Apple’s new 21-inch iMac gets torn down
With Apple’s new iMac now shipping, the all-new all-in-one has received its customary teardown from the guys over at iFixit. Just like Apple’s recent MacBooks, the new iMac is difficult to get into, and difficult to repair. What’s more, it bears no resemblance to its predecessors on the inside.
In addition to a new redesign on the outside, which makes it just 5mm thick at the edges, Apple’s new iMac has been completely overhauled on the inside, too. It now utilizes a 2.5-inch laptop hard drive – as opposed to a 3.5-inch desktop hard drive – which frees up some valuable space. It’s surrounded in rubber in an effort to minimize vibration.
Apple has also introduced one large centralized fan, which replaces the numerous smaller fans in previous iMac models. Another change with this machine is that it boasts two microphones rather than one, which should improve sound quality on FaceTime and Skype calls. What’s more, this particular machine was assembled in the United States. Apple normally has its Macs assembled in China, but some of the new models are being built on its home turf.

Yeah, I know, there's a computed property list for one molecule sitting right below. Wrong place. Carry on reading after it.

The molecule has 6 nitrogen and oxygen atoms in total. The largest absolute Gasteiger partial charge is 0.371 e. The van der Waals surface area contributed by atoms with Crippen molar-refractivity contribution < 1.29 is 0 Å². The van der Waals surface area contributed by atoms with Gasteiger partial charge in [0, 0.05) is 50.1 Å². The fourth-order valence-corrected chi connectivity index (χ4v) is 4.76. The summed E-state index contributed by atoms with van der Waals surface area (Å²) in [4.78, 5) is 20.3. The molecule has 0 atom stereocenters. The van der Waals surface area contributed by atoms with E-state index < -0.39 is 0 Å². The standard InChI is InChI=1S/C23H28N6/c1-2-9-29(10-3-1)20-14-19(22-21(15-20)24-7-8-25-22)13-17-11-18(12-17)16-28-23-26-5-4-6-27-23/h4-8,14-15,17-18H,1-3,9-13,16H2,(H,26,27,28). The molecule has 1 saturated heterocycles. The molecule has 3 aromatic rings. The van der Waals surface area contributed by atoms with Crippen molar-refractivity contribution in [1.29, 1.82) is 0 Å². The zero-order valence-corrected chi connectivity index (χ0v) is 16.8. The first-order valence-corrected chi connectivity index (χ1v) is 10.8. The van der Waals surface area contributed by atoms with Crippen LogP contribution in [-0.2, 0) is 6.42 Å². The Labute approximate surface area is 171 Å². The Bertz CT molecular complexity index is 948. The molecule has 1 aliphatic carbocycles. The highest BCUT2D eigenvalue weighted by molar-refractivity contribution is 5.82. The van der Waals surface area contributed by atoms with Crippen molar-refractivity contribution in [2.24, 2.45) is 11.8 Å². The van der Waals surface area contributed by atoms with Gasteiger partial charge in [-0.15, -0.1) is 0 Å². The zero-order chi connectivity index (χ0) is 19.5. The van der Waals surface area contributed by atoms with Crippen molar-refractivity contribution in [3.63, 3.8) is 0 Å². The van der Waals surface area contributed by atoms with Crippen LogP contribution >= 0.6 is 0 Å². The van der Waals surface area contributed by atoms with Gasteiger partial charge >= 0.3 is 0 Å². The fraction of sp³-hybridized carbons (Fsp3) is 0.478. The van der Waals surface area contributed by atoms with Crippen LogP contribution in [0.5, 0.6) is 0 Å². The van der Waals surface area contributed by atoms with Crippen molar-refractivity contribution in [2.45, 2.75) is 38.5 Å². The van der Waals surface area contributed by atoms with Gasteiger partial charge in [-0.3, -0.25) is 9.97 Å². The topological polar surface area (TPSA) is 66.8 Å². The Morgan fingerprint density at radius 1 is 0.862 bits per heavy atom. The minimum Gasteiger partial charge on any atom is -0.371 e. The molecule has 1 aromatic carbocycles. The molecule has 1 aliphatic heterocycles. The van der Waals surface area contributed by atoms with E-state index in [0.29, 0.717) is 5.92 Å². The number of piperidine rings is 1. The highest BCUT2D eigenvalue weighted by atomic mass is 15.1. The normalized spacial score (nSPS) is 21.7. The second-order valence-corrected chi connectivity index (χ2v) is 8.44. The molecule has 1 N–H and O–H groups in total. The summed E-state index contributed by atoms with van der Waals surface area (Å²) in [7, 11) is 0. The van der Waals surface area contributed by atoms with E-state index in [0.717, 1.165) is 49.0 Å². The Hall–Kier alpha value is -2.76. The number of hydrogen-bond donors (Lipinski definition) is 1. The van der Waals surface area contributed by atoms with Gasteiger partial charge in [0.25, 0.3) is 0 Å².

Getting into the new iMac isn’t easy. In an effort to make the display as thin as it possibly can be, Apple has glued the LCD and cover glass to the machine. It was previously held in by magnets, iFixit reports, which made it significantly easier to remove. But this time a heat gun is necessary to loosen the adhesive.
Things don’t get a great deal easier once the display’s out of the way, either. Although the RAM, hard drive, and CPU can be replaced, they sit behind the logic board, which means the entire iMac has to come apart in order to gain access to them. That means a simple RAM upgrade is going to be an incredibly tedious task, and maybe one that most won’t want to undertake at home.
As a result of this, iFixit has awarded the new iMac a repairability score of 3 out of 10. In comparison, last year’s iMac was awarded 7 out of 10.